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'It's okay to be different': Hancock Central High graduate shares how he deals with an inflammatory disease

Jonathan Austin was diagnosed with an inflammatory disease called Dermatomyositis, which causes muscle weakness and skin rashes.

HANCOCK COUNTY, Ga. — As part of our 'Great Grads' series, we're highlighting some stellar students in the Central Georgia community.  

For Jonathan Austin, life has been an uphill battle. He says his high school graduation feels like the first major victory of many he plans on accomplishing in the future.

"It was kind of normal to a point, until my third or fourth year of elementary is when my illness really started to kind of kick in," Austin said.

Doctors diagnosed Austin with Dermatomyositis, an inflammatory disease that causes muscle weakness around his joints and makes it hard to do physical activity.

"It was a bit of a struggle, cause you have to realize I wasn't like everybody else. It was something new. I just wanted to be normal. I wasn't special at all. It just wasn't fun," Austin said.

He had to do a lot of physical therapy, sometimes at school. He says sometimes classmates made him feel like an outcast, because he was different.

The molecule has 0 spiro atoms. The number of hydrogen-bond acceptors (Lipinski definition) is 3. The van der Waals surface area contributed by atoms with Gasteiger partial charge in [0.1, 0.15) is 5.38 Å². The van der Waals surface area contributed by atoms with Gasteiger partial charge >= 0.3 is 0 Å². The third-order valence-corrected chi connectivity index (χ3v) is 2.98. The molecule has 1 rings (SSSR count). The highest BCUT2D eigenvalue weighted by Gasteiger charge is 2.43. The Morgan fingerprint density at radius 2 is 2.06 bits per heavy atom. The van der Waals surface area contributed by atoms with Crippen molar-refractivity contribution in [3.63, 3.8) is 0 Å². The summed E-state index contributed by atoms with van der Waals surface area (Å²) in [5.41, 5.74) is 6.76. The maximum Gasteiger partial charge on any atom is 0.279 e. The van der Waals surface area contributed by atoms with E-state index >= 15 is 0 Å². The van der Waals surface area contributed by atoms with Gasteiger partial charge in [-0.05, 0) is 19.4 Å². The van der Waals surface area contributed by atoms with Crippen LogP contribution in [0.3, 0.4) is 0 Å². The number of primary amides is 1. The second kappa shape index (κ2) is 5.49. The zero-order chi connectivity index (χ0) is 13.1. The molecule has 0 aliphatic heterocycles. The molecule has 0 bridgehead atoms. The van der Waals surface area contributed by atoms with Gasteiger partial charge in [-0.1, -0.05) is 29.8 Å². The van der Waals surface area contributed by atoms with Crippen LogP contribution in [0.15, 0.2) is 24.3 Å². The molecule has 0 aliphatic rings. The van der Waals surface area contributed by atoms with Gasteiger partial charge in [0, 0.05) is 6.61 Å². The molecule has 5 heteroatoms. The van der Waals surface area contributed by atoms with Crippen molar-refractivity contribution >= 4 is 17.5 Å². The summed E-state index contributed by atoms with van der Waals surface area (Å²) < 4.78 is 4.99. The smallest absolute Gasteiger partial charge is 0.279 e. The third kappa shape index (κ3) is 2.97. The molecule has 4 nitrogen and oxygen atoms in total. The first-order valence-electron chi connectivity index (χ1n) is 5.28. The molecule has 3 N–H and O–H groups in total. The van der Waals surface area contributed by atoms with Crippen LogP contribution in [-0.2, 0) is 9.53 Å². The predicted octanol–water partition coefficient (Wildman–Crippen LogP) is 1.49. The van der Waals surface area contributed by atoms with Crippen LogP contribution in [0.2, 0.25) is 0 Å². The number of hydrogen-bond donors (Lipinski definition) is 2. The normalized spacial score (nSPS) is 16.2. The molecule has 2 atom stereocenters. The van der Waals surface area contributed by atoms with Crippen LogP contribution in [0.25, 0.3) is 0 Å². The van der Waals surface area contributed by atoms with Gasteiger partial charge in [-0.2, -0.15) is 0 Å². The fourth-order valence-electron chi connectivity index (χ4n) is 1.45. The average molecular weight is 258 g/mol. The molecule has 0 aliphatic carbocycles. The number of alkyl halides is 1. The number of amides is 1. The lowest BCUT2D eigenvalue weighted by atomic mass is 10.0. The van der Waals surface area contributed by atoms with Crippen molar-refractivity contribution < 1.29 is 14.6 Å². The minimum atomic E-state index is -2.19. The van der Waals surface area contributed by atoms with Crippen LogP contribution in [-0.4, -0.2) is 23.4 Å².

But he started building confidence when he joined JROTC in high school.

"In ninth grade that's when you kind of have to prove yourself to rank up, so I would participate in everything. I would be on the drill team. I'd be on the color guard. I would even go to the camps that they would have over the summer," Austin said.

He worked his way up to Battalion Commander by his senior year. With the support of his instructor, teachers and mom, he's changed his mindset and is ready to take on the future.

"It gave me more motivation and be able to believe in myself that it's okay to be different, as long as you keep pushing forward," he said.

Austin missed a few days of school this year from being in the hospital, but still managed to stay on track and graduate. He plans on attending Augusta University to major in biology.


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